Andrew Stanton Talks John Carter
How do you tackle one of the most seminal works in science fiction history that is, well, ancient history? Edgar Rice Burroughs’ epic space adventure, “A Princess of Mars” and the ten books that came after it in a series known as the Barsoom Chronicles, was first serialized back in 1912, the same year the Oreo cookie was invented. Arizona and New Mexico were just officially becoming U.S. states rather than “gosh darn lawless turratoreez” and early sci-fi geniuses like H.G. Wells, Jules Verne and Mr. Burroughs began capturing the imagination of generations to come with their crazy tales of space travel and alien invasions. Let’s see you make an “oldie but goodie” century-old futuristic tale of morality and redemption into a movie a 12 year old will enjoy, a 12 year old raised on “SyFy” and vampires consorting with wolves consorting with shape shifters while texting.
Enter Andrew Stanton, his Oscar for WALL-E firmly in tow, with a distinct vision of how to distinguish his first live-action film from all of the other sci-fi movies out there. The Pixar veteran talks about how he grappled with the challenges of bringing to the screen Burroughs’ tale of how one man was forced to choose between right and wrong, on Mars, with green aliens and a ten-legged pet.
AWN: How have you handled the transition from animation to live action?
AS: It’s not as extreme as I thought. I knew that the stamina demand would be incredible and that there would be incredibly long days. You're standing in every kind of whether, in every kind of environment, for 100 days. I don’t think you stand when you animate at all. Maybe to walk from one room to another and that's about it. But I must say that I’ve gotten used to the groove. The translation from animation to live action has mainly been taking everything that I’m used to doing in about 2 ½ to 3 years and concentrating it into 6 months. But it’s not as hard as you think, as the conversations I have with my live-action crew are extremely similar to the ones I have with my team at Pixar. I have a DP at Pixar. I have a costume designer. I have props. I have sets built. The roles are basically the same in each medium; it’s how they execute their jobs that’s different. I don’t work with computers at Pixar. I work with 200 craftsmen that are the best at their job. And it’s really the same with live action. The luxury in live-action is that I can have the conversation with all of the crew in the same room and we can actually see the result on the same day instead of six weeks later.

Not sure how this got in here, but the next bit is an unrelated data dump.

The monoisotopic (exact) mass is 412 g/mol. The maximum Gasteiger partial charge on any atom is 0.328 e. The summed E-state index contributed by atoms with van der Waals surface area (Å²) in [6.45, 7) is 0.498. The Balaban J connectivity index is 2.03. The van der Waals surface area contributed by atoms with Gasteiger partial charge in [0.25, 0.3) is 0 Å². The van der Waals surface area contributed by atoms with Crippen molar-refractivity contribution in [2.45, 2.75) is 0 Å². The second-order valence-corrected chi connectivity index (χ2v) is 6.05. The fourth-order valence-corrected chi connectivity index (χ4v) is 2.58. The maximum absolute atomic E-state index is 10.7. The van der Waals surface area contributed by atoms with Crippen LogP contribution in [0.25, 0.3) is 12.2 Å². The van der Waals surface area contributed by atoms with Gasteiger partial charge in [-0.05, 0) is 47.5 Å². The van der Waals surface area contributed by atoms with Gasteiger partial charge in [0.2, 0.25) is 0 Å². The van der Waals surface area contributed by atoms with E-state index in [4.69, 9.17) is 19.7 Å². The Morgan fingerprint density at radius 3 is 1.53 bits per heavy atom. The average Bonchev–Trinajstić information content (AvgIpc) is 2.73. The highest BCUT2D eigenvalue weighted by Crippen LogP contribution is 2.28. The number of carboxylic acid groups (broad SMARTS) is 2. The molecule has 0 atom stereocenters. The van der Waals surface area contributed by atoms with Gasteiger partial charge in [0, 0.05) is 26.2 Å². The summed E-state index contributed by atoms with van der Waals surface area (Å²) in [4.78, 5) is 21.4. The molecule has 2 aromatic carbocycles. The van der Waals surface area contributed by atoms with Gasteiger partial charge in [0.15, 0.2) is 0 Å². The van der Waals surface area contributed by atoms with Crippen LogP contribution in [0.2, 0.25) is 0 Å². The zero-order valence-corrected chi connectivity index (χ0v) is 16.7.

A lot of people at Pixar asked me after I came back, what was it like? I said imagine every meeting that we have about every issue, over the three years we're in production, and having them all in six months. They're all overlapped, they're all truncated, and everyone is talking at once. The nice thing about animation is that you can't put anything on the screen unless you planned it. So you become an incredibly great planner and I've got to say that's the weakest link in live action. There's a lot of thinking, “Let's just fix it as we go.” And so you’re more triage oriented. It was fascinating. I kept trying to apply my Pixar overplan mentality so that you don’t get any surprises. You could just see it just didn’t fit well with people. Then, the minute something was on fire, something was falling apart and we had no time left, everybody suddenly became twice as smart, twice as good and almost giddy. You’re like adrenaline junkies. This is a lot of what live action movie making.